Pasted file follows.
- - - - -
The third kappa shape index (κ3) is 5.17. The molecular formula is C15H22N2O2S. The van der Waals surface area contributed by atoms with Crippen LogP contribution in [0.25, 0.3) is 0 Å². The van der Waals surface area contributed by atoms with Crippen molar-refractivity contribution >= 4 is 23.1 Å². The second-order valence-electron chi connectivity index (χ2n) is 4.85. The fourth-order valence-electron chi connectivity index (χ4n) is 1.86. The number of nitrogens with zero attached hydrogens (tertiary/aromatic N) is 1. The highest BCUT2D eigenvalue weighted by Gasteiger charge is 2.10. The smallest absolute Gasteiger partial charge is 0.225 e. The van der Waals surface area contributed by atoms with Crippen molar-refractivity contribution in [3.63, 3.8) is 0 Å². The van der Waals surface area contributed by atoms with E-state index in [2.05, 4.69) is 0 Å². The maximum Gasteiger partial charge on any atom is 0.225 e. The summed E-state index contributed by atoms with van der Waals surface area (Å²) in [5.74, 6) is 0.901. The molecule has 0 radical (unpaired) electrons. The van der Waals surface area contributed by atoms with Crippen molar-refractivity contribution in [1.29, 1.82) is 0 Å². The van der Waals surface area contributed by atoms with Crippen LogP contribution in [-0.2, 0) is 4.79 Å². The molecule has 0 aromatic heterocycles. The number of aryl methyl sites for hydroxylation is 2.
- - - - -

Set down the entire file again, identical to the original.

The third kappa shape index (κ3) is 5.17. The molecular formula is C15H22N2O2S. The van der Waals surface area contributed by atoms with Crippen LogP contribution in [0.25, 0.3) is 0 Å². The van der Waals surface area contributed by atoms with Crippen molar-refractivity contribution >= 4 is 23.1 Å². The second-order valence-electron chi connectivity index (χ2n) is 4.85. The fourth-order valence-electron chi connectivity index (χ4n) is 1.86. The number of nitrogens with zero attached hydrogens (tertiary/aromatic N) is 1. The highest BCUT2D eigenvalue weighted by Gasteiger charge is 2.10. The smallest absolute Gasteiger partial charge is 0.225 e. The van der Waals surface area contributed by atoms with Crippen molar-refractivity contribution in [3.63, 3.8) is 0 Å². The van der Waals surface area contributed by atoms with E-state index in [2.05, 4.69) is 0 Å². The maximum Gasteiger partial charge on any atom is 0.225 e. The summed E-state index contributed by atoms with van der Waals surface area (Å²) in [5.74, 6) is 0.901. The molecule has 0 radical (unpaired) electrons. The van der Waals surface area contributed by atoms with Crippen molar-refractivity contribution in [1.29, 1.82) is 0 Å². The van der Waals surface area contributed by atoms with Crippen LogP contribution in [-0.2, 0) is 4.79 Å². The molecule has 0 aromatic heterocycles. The number of aryl methyl sites for hydroxylation is 2.